Leisure, then, as a condition of the soul – (and we must firmly keep to this assumption, since leisure is not necessarily present in all the external things like “breaks” “time off,” “weekend,” “vacation,” and so on – it is a condition of the soul) – leisure is precisely the counterpoise to the image of the “worker,” and we can now see how this pertains to all three aspects we have dealt with: work as activity, work as effort, work as social function.
Against the exclusiveness of the paradigm of work as activity, first of all, there is leisure as “non-activity” – an inner absence of preoccupation, a calm, an ability to let things go, to be quiet.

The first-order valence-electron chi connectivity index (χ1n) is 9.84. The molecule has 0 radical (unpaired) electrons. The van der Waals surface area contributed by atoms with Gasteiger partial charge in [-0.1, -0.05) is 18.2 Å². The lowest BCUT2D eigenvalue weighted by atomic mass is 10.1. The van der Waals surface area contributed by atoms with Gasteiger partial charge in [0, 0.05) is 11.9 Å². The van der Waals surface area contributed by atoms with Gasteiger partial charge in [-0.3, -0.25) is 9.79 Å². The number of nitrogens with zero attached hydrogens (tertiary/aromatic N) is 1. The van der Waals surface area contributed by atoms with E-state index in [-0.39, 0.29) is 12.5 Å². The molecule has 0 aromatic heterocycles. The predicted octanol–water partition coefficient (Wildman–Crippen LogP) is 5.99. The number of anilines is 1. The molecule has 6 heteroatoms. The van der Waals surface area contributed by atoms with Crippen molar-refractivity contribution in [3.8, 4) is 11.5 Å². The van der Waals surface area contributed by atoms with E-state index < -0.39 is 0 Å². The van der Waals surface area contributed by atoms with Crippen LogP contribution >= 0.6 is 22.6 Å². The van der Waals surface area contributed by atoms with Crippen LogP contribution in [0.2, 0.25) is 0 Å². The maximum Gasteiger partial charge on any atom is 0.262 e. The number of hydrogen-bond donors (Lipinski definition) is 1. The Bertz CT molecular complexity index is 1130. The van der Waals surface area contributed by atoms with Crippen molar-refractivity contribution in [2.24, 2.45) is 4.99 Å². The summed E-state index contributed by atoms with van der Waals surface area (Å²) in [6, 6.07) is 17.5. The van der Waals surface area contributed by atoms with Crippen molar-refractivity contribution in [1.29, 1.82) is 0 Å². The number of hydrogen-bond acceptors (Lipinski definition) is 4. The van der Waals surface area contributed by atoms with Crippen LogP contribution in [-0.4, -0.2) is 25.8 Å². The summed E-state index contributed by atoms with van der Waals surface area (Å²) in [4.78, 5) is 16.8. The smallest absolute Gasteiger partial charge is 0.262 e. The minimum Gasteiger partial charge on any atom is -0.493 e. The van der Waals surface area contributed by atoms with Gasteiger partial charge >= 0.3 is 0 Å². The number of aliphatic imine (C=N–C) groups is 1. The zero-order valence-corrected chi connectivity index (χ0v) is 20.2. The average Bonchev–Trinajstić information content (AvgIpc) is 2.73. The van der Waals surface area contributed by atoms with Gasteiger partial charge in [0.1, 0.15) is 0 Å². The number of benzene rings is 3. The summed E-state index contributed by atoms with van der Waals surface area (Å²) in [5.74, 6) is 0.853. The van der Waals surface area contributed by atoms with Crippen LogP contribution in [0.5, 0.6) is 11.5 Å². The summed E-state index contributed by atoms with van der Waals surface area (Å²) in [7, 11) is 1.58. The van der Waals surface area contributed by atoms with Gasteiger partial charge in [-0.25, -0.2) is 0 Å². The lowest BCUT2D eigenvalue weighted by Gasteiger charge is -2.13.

Leisure is a form of that stillness that is the necessary preparation for accepting reality; only the person who is still can hear, and whoever is not still, cannot hear. Such stillness as this is not mere soundlessness or a dead muteness; it means, rather, that the soul’s power, as real, of responding to the real – a co-respondence, eternally established in nature has not yet descended into words. Leisure is the disposition of receptive understanding, of contemplative beholding, and immersion – in the real.
Leisure: The Basis of Culture by Josef Pieper